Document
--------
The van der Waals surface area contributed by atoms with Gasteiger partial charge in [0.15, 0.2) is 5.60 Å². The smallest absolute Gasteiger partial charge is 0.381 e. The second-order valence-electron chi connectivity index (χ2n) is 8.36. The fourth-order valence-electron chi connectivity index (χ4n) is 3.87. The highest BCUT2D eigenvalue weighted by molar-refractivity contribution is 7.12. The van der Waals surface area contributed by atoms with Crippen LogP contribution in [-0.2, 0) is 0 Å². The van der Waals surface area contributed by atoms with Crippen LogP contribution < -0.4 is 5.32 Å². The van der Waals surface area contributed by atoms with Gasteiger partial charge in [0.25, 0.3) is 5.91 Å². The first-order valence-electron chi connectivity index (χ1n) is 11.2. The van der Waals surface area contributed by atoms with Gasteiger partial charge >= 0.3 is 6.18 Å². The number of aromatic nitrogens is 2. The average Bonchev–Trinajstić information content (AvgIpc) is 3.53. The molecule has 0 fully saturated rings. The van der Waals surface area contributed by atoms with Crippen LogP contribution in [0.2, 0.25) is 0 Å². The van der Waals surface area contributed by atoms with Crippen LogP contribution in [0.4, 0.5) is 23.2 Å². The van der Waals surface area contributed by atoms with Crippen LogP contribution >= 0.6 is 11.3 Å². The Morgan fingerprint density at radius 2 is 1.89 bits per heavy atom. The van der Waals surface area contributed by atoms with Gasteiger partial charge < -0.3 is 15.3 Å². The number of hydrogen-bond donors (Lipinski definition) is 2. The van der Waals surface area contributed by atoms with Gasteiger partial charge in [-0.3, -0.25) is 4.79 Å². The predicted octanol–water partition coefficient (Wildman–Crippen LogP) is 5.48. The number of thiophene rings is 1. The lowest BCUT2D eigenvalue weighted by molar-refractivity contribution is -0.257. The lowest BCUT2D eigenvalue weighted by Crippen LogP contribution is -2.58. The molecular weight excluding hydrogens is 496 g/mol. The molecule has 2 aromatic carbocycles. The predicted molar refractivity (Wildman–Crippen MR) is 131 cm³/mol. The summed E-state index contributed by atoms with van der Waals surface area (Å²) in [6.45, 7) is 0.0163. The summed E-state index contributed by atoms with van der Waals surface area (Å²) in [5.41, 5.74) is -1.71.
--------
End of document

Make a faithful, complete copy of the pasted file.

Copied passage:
The van der Waals surface area contributed by atoms with Gasteiger partial charge in [0.15, 0.2) is 5.60 Å². The smallest absolute Gasteiger partial charge is 0.381 e. The second-order valence-electron chi connectivity index (χ2n) is 8.36. The fourth-order valence-electron chi connectivity index (χ4n) is 3.87. The highest BCUT2D eigenvalue weighted by molar-refractivity contribution is 7.12. The van der Waals surface area contributed by atoms with Crippen LogP contribution in [-0.2, 0) is 0 Å². The van der Waals surface area contributed by atoms with Crippen LogP contribution < -0.4 is 5.32 Å². The van der Waals surface area contributed by atoms with Gasteiger partial charge in [0.25, 0.3) is 5.91 Å². The first-order valence-electron chi connectivity index (χ1n) is 11.2. The van der Waals surface area contributed by atoms with Gasteiger partial charge >= 0.3 is 6.18 Å². The number of aromatic nitrogens is 2. The average Bonchev–Trinajstić information content (AvgIpc) is 3.53. The molecule has 0 fully saturated rings. The van der Waals surface area contributed by atoms with Crippen LogP contribution in [0.2, 0.25) is 0 Å². The van der Waals surface area contributed by atoms with Crippen LogP contribution in [0.4, 0.5) is 23.2 Å². The van der Waals surface area contributed by atoms with Crippen LogP contribution >= 0.6 is 11.3 Å². The Morgan fingerprint density at radius 2 is 1.89 bits per heavy atom. The van der Waals surface area contributed by atoms with Gasteiger partial charge < -0.3 is 15.3 Å². The number of hydrogen-bond donors (Lipinski definition) is 2. The van der Waals surface area contributed by atoms with Gasteiger partial charge in [-0.3, -0.25) is 4.79 Å². The predicted octanol–water partition coefficient (Wildman–Crippen LogP) is 5.48. The number of thiophene rings is 1. The lowest BCUT2D eigenvalue weighted by molar-refractivity contribution is -0.257. The lowest BCUT2D eigenvalue weighted by Crippen LogP contribution is -2.58. The molecular weight excluding hydrogens is 496 g/mol. The molecule has 2 aromatic carbocycles. The predicted molar refractivity (Wildman–Crippen MR) is 131 cm³/mol. The summed E-state index contributed by atoms with van der Waals surface area (Å²) in [6.45, 7) is 0.0163. The summed E-state index contributed by atoms with van der Waals surface area (Å²) in [5.41, 5.74) is -1.71.